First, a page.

Easter and Animals


Easter will be upon us before we know it, along with the sad reality that rabbits, chicks, and ducklings can be bought, sold, and given as gifts. After Easter, those darling bunnies and fluffy little birds will grow to several times their original size and become quite different animals. That is the moment when rabbits, chickens, and ducks are often dumped at the shelter or abandoned outdoors.

Photo Credit: Harvest Home Animal Sanctuary

Baby rabbits are fragile, definitely not appropriate pets for small children. Rabbits’ behavior will also change as they rapidly mature, with the result that they become less “friendly” and “cuddly.” People who bring rabbits into their homes want animals they can cuddle. The truth is that most rabbits don’t like to be held at all; they are ground-dwelling animals, and being “held” is similar to how predators would treat them. Rabbits prefer to be gently stroked and left on their own four feet, please.

Further, rabbits are not “low maintenance” pets—far from it! They can live up to 10 or 12 years. They need to be spayed or neutered and live indoors as part of your family. They require a special diet and attentive care, including veterinary care at a practice specializing in exotic animals and fully versed in the unique health issues and dietary requirements of rabbits.

Photo Credit: Harvest Home Animal Sanctuary

Both chickens and ducks need to be housed in an enclosed area such as a coop to keep them safe from inclement weather and predators. In fact, both species are largely outdoor birds. They must go outside regularly to be exposed to direct ultraviolet light from the sun so that they can produce enough vitamin D to enable them to absorb calcium from their food. Without direct sunlight, their skeletons don’t form properly, their bones become brittle and susceptible to fracturing, their nervous systems don’t function normally, and egg-laying females needing calcium to form eggshells become at risk for egg binding—a life-threatening condition in which eggs become stuck in their reproductive tract.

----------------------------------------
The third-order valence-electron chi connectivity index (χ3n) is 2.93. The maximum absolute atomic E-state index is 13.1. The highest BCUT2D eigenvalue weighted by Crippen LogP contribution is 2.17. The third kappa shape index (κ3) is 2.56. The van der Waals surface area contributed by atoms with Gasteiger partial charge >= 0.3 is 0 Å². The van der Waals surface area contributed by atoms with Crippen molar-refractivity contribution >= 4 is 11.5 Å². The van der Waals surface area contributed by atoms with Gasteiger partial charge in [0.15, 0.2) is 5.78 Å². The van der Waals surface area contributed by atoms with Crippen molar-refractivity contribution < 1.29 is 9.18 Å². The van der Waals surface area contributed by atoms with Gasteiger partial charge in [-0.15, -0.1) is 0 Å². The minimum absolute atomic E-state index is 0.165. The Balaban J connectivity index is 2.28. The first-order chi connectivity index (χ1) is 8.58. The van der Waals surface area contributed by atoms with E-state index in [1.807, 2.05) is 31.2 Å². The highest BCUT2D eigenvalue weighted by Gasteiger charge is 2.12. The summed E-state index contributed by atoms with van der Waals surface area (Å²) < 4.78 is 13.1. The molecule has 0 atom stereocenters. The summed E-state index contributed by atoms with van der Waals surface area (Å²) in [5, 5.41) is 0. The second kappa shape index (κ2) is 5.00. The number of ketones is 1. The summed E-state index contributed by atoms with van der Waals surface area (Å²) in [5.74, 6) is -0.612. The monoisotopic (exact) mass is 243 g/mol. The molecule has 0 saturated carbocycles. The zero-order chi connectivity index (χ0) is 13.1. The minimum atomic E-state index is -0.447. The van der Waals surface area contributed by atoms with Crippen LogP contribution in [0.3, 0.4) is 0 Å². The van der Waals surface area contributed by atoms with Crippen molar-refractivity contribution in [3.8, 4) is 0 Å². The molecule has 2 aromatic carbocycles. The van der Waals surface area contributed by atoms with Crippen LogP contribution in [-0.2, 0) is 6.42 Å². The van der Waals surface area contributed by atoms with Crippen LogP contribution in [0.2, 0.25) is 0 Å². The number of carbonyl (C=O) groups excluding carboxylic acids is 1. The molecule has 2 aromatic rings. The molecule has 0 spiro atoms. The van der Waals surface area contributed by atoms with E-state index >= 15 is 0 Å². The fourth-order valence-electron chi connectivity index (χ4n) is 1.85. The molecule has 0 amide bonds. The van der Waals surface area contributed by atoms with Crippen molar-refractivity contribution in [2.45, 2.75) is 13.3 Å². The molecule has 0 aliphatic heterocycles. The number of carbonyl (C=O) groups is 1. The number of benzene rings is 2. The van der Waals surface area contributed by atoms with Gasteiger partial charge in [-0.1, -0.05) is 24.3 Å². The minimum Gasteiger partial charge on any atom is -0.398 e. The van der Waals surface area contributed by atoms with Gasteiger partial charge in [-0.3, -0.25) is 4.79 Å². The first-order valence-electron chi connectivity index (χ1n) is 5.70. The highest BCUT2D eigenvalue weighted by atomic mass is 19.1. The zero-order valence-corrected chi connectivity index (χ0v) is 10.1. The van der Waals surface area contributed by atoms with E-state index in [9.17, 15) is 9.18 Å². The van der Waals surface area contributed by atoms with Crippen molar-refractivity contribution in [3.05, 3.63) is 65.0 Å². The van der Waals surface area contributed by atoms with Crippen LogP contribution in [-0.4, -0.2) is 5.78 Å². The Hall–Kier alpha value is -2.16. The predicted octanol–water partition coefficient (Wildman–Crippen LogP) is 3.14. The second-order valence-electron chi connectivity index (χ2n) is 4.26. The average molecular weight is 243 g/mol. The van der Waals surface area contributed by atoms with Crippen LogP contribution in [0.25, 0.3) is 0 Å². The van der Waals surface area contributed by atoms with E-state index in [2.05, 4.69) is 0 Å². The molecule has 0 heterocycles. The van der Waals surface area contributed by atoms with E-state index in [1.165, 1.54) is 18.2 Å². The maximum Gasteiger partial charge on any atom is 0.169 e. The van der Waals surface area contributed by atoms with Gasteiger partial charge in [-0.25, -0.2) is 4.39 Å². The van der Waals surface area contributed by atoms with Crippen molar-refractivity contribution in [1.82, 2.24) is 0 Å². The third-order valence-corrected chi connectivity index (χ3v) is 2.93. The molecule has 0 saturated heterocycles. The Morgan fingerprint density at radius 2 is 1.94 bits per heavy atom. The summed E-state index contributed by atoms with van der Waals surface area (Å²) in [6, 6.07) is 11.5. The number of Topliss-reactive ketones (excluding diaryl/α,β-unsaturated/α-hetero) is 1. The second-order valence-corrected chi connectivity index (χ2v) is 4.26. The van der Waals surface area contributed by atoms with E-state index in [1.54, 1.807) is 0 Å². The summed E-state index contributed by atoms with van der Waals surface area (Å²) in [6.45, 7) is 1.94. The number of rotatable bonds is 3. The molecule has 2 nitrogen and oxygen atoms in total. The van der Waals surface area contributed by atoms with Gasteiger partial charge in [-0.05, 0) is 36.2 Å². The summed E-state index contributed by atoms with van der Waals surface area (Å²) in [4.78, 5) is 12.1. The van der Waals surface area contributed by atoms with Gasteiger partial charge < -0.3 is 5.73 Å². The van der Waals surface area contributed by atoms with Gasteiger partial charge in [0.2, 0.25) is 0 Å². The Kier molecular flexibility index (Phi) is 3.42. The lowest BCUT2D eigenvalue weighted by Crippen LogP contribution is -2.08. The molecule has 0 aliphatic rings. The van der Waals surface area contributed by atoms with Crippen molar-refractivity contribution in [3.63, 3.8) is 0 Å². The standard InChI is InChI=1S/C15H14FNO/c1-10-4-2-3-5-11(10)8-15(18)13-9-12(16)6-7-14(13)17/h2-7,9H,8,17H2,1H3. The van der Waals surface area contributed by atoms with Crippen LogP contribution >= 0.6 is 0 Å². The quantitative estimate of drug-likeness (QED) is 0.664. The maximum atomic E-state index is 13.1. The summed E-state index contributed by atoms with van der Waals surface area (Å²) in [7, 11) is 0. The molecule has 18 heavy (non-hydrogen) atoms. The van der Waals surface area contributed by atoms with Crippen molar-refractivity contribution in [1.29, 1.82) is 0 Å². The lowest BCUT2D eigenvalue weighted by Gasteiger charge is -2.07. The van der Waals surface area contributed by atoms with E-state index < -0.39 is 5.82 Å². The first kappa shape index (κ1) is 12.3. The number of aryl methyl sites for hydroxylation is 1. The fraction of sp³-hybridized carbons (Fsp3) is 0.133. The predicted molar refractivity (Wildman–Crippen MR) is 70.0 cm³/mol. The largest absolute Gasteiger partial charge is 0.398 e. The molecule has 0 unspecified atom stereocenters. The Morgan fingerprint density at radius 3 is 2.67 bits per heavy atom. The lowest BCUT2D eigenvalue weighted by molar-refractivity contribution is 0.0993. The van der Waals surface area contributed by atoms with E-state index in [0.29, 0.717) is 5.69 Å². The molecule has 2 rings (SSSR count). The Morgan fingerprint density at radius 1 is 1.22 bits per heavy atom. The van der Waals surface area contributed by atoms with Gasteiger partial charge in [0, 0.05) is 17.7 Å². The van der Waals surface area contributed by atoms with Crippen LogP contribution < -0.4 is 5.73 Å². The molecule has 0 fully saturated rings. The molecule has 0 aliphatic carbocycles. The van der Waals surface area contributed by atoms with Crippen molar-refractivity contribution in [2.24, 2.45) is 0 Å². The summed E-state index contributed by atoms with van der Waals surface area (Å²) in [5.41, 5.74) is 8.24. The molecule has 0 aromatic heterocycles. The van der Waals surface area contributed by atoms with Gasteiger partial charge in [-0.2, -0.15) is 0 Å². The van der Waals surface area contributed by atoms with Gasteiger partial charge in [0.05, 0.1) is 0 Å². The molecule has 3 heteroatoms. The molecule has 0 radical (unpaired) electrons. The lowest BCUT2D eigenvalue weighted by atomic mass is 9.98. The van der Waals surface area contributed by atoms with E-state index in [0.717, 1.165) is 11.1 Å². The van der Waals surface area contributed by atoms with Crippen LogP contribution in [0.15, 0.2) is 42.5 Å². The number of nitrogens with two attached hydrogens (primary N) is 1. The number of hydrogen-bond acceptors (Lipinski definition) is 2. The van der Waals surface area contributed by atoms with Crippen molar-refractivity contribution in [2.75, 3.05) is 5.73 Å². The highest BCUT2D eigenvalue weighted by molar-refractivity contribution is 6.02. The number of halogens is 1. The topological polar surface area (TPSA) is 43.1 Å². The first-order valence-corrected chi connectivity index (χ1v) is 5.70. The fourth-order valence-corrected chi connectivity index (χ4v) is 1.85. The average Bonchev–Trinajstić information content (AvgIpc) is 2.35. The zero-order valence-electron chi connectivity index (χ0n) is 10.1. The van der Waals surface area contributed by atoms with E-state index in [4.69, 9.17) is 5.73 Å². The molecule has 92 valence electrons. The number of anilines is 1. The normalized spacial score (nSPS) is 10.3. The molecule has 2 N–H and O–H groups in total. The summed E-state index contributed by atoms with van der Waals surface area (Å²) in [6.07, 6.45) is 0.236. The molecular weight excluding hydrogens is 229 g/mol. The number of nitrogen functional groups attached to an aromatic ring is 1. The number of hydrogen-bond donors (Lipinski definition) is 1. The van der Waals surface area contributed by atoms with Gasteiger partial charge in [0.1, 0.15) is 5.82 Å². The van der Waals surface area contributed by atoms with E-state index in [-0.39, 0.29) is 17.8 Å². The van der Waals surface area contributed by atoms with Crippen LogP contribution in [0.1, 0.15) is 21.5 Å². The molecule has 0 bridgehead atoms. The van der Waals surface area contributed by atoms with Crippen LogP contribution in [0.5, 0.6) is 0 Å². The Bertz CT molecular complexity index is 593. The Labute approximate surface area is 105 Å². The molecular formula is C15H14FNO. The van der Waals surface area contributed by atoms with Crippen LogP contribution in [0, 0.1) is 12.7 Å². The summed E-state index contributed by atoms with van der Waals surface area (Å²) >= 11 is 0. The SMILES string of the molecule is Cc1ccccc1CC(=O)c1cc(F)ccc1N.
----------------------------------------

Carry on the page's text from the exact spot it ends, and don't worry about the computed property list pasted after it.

With all these considerations in mind, if you decide to assume the responsibility of caring properly for a rabbit, chicken, or duck, please do your research and then adopt from your local shelter or rescue organization—you will help save a life!


About the Author

Susan Stienstra coordinates social media and media campaigns for PAHS. She has more than 20 years of experience working for nonprofit organizations. She is also a licensed humane educator with House Rabbit Society, and in that capacity, has taught children and adults about rabbits and how to care for them. Her special passions are horses, rabbits, and wildlife. She is an excellent photographer.


*”Pippin,the Rabbit” Photo Credit: Susan Stienstra